A photographer captures a stunning image of a brittle star garden
AS IF WEAVING a work of abstract art, the feathery arms of brittle stars entwine atop a plump orange bat star in California’s Channel Islands National Marine Sanctuary. “I love this brittle star garden,” says photographer Richard Herrmann. “Everything is 100 percent covered in multicolored brittle stars. The challenge is to find them with other animals visible.”
After 40 years of photographing marine life around the globe, Herrmann has had his share of challenges and seen plenty of changes in the sea. “Sharks have really declined dramatically,” he says. “But I’ve also seen a huge increase in marine mammals like whales, seals and sea lions.”
Documenting such shifts can prompt preservation of marine ecosystems. “The viewing public gets a sense of the fragility and beauty of the sea,” says Herrmann. “They can see problems and human impacts, but they can also see healthy coral reefs, kelp forests and the beauty of the natural world underwater.”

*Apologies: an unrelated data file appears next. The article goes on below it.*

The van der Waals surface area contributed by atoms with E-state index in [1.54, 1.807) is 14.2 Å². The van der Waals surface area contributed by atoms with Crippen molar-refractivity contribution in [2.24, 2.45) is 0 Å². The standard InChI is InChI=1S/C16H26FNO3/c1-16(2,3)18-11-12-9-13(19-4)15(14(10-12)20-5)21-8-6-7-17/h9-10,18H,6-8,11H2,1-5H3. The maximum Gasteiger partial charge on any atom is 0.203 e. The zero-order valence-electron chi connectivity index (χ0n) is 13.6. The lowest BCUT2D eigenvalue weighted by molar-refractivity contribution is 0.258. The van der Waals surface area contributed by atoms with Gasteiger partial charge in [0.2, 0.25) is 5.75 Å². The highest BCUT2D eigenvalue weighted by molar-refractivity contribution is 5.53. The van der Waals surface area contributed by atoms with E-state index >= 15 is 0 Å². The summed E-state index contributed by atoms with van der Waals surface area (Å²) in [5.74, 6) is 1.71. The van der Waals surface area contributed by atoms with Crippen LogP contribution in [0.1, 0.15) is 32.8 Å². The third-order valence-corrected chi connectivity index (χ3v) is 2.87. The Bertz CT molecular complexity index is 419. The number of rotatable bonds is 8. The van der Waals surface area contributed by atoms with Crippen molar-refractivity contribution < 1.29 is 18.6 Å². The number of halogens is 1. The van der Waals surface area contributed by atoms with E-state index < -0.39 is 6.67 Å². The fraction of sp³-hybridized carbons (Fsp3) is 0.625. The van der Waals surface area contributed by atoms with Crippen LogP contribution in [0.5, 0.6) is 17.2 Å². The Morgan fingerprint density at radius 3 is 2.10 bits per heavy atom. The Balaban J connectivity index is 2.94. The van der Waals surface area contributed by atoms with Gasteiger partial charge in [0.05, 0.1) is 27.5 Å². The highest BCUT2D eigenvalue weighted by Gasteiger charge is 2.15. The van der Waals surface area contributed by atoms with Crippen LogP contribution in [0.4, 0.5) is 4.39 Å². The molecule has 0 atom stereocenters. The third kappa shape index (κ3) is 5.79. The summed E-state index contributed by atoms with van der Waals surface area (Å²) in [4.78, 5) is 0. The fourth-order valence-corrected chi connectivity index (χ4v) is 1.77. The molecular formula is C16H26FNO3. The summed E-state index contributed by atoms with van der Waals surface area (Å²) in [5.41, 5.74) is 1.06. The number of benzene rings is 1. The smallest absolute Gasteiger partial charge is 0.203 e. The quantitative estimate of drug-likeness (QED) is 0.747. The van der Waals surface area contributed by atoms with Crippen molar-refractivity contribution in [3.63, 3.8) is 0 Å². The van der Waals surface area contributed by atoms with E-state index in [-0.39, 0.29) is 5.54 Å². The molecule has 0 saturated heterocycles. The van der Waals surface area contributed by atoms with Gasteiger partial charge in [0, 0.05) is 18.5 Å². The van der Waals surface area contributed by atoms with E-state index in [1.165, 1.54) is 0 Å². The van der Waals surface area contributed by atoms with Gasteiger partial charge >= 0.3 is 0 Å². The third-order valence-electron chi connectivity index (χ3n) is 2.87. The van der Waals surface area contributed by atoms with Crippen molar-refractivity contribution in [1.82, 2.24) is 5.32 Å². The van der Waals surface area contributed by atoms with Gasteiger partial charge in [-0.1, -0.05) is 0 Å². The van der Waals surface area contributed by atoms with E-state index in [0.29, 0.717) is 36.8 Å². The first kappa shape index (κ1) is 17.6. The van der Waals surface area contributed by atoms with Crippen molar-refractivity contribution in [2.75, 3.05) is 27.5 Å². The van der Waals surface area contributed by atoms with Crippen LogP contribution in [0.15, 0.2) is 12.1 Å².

To submit images for consideration, write to firstname.lastname@example.org with “Nature’s Witness” in the subject line.
A Blue Mindset for Ocean Conservation
See last issue's Nature's Witness
Five ways to participate in the 50th anniversary celebration!Read More
Take the Clean Earth Challenge and help make the planet a happier, healthier place.Learn More
Promoting more-inclusive outdoor experiences for allRead More
A groundbreaking bipartisan bill aims to address the looming wildlife crisis before it's too late, while creating sorely needed jobs.Read More
More than one-third of U.S. fish and wildlife species are at risk of extinction in the coming decades. We're on the ground in seven regions across the country, collaborating with 52 state and territory affiliates to reverse the crisis and ensure wildlife thrive.